Over break, my daughter and I watched The Help. I read the book last summer and I loved it, so I initially had mixed feelings about seeing the movie. But, once the rave reviews started coming in, my hesitation vanished, and when my fourteen-year-old wanted to watch the movie with me, that sealed the deal.
I wasn't disappointed. Of necessity, some parts of the book were blended with others to keep the movie from becoming an epic, but no major story points were missed or misrepresented - at least not as far as I could tell.
Watching the ensemble of gifted actresses bring Stockett's characters to life was an altogether different experience from trying to visualize them in my mind's eye as I read the novel, but it was an experience that provided a wonderful complement to the book. Each enhanced the other, and I came away from the movie with an even greater appreciation of the book.
Most of all, I came away amazed - once again - by the bravery of these women. Yes, they were fictional characters, but I found myself wondering over and over again if I could have done what they did. As a writer, could I have written the forbidden story and seen it through to publication? As "the help" could I have trusted someone with my story - someone so like the people I'd spent my whole life being wary of? When I think that this happened in my lifetime - fictionalized liberties or not - I am in awe of these women.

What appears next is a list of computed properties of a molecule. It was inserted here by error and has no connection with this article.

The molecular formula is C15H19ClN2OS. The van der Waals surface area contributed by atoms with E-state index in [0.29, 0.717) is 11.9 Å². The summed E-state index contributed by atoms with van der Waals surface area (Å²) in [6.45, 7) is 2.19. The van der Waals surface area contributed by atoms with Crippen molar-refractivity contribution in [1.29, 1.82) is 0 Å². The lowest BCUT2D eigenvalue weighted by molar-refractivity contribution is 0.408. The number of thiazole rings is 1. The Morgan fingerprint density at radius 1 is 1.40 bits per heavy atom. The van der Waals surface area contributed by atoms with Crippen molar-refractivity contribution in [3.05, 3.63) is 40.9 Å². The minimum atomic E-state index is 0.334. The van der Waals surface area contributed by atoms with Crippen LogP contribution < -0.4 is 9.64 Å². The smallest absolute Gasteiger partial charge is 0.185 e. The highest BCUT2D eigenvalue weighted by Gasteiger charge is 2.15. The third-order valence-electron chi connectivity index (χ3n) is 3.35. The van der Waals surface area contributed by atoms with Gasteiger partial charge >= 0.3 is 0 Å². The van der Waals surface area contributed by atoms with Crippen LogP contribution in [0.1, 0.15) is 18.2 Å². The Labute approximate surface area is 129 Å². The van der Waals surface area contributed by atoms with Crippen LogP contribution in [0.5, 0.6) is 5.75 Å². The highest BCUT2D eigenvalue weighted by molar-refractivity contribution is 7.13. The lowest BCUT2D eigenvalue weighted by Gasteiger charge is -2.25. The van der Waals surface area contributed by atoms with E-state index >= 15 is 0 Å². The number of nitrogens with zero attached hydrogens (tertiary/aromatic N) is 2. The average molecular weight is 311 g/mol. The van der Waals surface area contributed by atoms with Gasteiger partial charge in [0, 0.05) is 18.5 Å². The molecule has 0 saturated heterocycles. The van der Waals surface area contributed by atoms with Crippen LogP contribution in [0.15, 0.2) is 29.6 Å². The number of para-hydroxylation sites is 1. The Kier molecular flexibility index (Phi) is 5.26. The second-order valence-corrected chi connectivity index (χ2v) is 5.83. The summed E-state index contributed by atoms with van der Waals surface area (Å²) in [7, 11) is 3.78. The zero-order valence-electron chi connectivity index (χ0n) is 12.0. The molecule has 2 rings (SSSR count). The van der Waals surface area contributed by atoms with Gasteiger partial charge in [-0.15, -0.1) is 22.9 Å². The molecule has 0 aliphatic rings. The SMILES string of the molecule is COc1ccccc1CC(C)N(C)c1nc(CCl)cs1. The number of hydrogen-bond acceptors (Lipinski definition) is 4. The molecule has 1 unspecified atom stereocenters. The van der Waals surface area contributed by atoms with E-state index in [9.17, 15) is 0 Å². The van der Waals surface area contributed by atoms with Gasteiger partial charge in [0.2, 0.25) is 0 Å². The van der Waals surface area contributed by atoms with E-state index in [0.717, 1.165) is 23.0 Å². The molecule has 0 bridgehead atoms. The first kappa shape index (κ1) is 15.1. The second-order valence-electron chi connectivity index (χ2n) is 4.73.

Kathryn Stockett got a lot of grief for daring to write these characters - particularly Aibileen and Minny - because as a white writer, she could not possibly have written them (as far as her critics were concerned) authentically.
This begs the question that has long been debated - do you have to be the same race as your characters to write them effectively? The Help is a work of fiction - it does not promise to be an accurate representation of the life of every person who lived during that time, regardless of their race.
When the author of a work of fiction creates a character, he or she builds that character from scratch, imbuing her (or him) with heart, brain, mind, body and courage. Should an author be prohibited from creating a character whose culture or skin color is different from her own?
As a writer, I frequently take issue with the actions of the characters in books I read, and movies and TV shows I watch if those actions appear to clash with the core values of the character. Never once have I said "no white person would say that" or "no Jersey girl would say that" because I can't profess to know what every single person of a race or culture would or would not do. So much depends on the circumstances and, well, character of the character.
When it comes to The Help, this Jersey girl was moved tremendously by the fictional characters and made up actions of those author-created beings. Was it an accurate portrayal of Jackson, Mississippi during the 1960's? I have no way of knowing that. But would I have wanted to know Aibileen and Minny and Skeeter?